Amazon: “We were not aware of COVID-19. This is the first time we hear about it “

The arrival of doctors with vaccines in the indigenous tribes of the Amazon was a complete surprise for the aborigines.

Medical workers in boats traveled to isolated villages in the Peruvian Amazon to vaccinate their residents. However, they were extremely surprised – they did not hear about the pandemic raging in the world.

Mariano Quisto, the head of a community lost in the dense Amazon rainforest in Peru, first learned of the global Covid-19 pandemic in October, from healthcare workers who arrived with vaccines. Through an interpreter, he says:

“We didn’t know about COVID-19. This is the first time we hear about it. “

The community cannot be reached by road, only by boat. This was convinced by a Reuters correspondent who arrived there with members of the International Red Cross after a three-day trip along the river, starting from the city of Iquitos in the Amazon.

In the village of Manguale, people hunt and fish for food. They live in wooden houses on stilts without electricity. Communication with the outside world is minimal. Gilberto Inuma is President of Fepiurcha, an organization that defends the rights of the Urarina (an indigenous people from the Peruvian Amazon). He says:

“The authorities have not come here for many years. These communities are truly forgotten. “

Not all communities have been able to avoid negative publicity about the pandemic and its impact. According to Inuma, at least 5 people in Urarin have died from COVID-19.

Indigenous communities have one of the lowest vaccination rates in the country, says Julio Mendigura, head of health policy at the Peruvian Ministry of Health. Only one in five were vaccinated there, compared with 50% in the country as a whole. He explains:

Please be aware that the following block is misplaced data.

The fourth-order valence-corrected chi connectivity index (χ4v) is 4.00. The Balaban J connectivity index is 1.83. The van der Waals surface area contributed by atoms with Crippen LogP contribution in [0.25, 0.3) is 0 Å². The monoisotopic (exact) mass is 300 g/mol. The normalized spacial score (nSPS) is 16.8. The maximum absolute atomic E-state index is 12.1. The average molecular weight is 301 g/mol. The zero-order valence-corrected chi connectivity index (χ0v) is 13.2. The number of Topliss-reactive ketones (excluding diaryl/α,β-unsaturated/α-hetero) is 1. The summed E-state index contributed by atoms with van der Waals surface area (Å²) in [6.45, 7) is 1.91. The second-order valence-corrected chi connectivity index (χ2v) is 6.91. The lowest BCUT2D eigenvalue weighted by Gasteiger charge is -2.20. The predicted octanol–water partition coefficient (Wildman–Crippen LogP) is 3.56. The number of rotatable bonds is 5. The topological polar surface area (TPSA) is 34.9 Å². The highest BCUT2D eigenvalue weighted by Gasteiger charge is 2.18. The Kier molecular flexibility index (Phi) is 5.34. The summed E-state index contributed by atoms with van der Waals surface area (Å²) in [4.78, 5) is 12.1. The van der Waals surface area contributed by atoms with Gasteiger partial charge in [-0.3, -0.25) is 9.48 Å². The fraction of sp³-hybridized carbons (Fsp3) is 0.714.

“When you look at these numbers, you have to remember that it takes at least 4-5 hours for medical teams to administer both doses. And this is the best case. To get to Mangual, for example, it took 26 hours of travel over 3 days along the rivers, which at times were blocked by fallen trees or had dry sections. This difficult path highlights the challenges of vaccinating remote indigenous communities in Peru and beyond, as well as gaps in wider access to health care for remote groups. ”

The boat, which reached remote villages, contained a blue refrigerated container containing 800 doses of the Chinese Sinopharm vaccine, chilled with dry ice. In November, the team will travel this route again to get the second dose. One of the vaccinated local women says:

“I decided to get a vaccine in order not to get sick. Because it is possible if traders come to the area to bring the disease and pass it on to us. “

She asked not to be named, as members of the community very rarely communicate with strangers.

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